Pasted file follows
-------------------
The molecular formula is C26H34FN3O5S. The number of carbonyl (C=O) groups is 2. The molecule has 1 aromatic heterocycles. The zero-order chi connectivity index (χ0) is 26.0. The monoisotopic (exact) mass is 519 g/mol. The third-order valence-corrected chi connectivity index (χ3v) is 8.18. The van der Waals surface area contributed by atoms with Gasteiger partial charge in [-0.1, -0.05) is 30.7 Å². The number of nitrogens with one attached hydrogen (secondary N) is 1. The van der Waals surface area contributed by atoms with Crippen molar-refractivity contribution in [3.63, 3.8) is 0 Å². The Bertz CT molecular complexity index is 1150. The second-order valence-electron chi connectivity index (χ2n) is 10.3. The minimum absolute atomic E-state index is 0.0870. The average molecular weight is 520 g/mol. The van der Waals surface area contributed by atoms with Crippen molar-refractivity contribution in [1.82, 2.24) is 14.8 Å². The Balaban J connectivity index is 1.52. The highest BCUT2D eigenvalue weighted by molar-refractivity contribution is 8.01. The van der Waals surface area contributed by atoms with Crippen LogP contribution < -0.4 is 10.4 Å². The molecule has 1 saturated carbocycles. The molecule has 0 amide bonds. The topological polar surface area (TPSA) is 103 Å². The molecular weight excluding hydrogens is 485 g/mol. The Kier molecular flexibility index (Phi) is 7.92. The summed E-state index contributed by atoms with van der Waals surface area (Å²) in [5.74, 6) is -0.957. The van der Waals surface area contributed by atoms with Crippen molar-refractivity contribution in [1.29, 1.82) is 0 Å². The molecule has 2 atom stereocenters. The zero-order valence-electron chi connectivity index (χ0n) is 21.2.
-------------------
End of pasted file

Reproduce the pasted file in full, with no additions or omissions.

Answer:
The molecular formula is C26H34FN3O5S. The number of carbonyl (C=O) groups is 2. The molecule has 1 aromatic heterocycles. The zero-order chi connectivity index (χ0) is 26.0. The monoisotopic (exact) mass is 519 g/mol. The third-order valence-corrected chi connectivity index (χ3v) is 8.18. The van der Waals surface area contributed by atoms with Gasteiger partial charge in [-0.1, -0.05) is 30.7 Å². The number of nitrogens with one attached hydrogen (secondary N) is 1. The van der Waals surface area contributed by atoms with Crippen molar-refractivity contribution in [3.63, 3.8) is 0 Å². The Bertz CT molecular complexity index is 1150. The second-order valence-electron chi connectivity index (χ2n) is 10.3. The minimum absolute atomic E-state index is 0.0870. The average molecular weight is 520 g/mol. The van der Waals surface area contributed by atoms with Crippen molar-refractivity contribution in [1.82, 2.24) is 14.8 Å². The Balaban J connectivity index is 1.52. The highest BCUT2D eigenvalue weighted by molar-refractivity contribution is 8.01. The van der Waals surface area contributed by atoms with Crippen LogP contribution < -0.4 is 10.4 Å². The molecule has 1 saturated carbocycles. The molecule has 0 amide bonds. The topological polar surface area (TPSA) is 103 Å². The molecular weight excluding hydrogens is 485 g/mol. The Kier molecular flexibility index (Phi) is 7.92. The summed E-state index contributed by atoms with van der Waals surface area (Å²) in [5.74, 6) is -0.957. The van der Waals surface area contributed by atoms with Crippen molar-refractivity contribution in [1.29, 1.82) is 0 Å². The molecule has 2 atom stereocenters. The zero-order valence-electron chi connectivity index (χ0n) is 21.2.